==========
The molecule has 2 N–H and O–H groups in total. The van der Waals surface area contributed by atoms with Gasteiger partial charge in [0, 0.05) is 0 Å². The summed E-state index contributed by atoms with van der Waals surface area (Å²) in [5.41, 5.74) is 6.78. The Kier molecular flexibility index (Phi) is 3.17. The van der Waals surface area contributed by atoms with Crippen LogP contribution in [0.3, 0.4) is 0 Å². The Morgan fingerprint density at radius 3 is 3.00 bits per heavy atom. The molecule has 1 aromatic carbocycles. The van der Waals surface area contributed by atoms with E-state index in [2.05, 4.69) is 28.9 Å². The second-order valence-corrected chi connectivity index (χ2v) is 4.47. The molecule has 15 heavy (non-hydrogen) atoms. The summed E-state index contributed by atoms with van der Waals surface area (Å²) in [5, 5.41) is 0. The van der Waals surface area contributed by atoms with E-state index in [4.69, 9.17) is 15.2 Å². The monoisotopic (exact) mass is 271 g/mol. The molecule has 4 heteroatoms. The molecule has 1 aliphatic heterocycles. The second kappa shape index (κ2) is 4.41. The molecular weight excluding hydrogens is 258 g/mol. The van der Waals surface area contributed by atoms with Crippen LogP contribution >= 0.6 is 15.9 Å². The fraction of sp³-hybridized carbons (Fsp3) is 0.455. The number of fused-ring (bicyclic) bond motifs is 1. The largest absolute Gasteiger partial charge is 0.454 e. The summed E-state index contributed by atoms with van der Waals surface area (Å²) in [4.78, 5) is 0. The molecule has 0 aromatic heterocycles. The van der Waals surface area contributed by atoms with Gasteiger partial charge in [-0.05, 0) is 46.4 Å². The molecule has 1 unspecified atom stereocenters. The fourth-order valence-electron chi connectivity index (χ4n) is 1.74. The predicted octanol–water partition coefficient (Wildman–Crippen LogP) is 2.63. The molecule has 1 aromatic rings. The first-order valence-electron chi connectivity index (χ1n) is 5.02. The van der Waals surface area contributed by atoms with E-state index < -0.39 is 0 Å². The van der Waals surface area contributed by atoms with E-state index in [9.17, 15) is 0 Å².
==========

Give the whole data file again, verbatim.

The molecule has 2 N–H and O–H groups in total. The van der Waals surface area contributed by atoms with Gasteiger partial charge in [0, 0.05) is 0 Å². The summed E-state index contributed by atoms with van der Waals surface area (Å²) in [5.41, 5.74) is 6.78. The Kier molecular flexibility index (Phi) is 3.17. The van der Waals surface area contributed by atoms with Crippen LogP contribution in [0.3, 0.4) is 0 Å². The Morgan fingerprint density at radius 3 is 3.00 bits per heavy atom. The molecule has 1 aromatic carbocycles. The van der Waals surface area contributed by atoms with E-state index in [2.05, 4.69) is 28.9 Å². The second-order valence-corrected chi connectivity index (χ2v) is 4.47. The molecule has 15 heavy (non-hydrogen) atoms. The summed E-state index contributed by atoms with van der Waals surface area (Å²) in [5, 5.41) is 0. The van der Waals surface area contributed by atoms with E-state index in [4.69, 9.17) is 15.2 Å². The monoisotopic (exact) mass is 271 g/mol. The molecule has 4 heteroatoms. The molecule has 1 aliphatic heterocycles. The second kappa shape index (κ2) is 4.41. The molecular weight excluding hydrogens is 258 g/mol. The van der Waals surface area contributed by atoms with Crippen LogP contribution >= 0.6 is 15.9 Å². The fraction of sp³-hybridized carbons (Fsp3) is 0.455. The number of fused-ring (bicyclic) bond motifs is 1. The largest absolute Gasteiger partial charge is 0.454 e. The summed E-state index contributed by atoms with van der Waals surface area (Å²) in [4.78, 5) is 0. The molecule has 0 aromatic heterocycles. The van der Waals surface area contributed by atoms with Gasteiger partial charge in [-0.05, 0) is 46.4 Å². The molecule has 1 unspecified atom stereocenters. The fourth-order valence-electron chi connectivity index (χ4n) is 1.74. The predicted octanol–water partition coefficient (Wildman–Crippen LogP) is 2.63. The molecule has 1 aromatic rings. The first-order valence-electron chi connectivity index (χ1n) is 5.02. The van der Waals surface area contributed by atoms with E-state index < -0.39 is 0 Å². The van der Waals surface area contributed by atoms with E-state index in [9.17, 15) is 0 Å².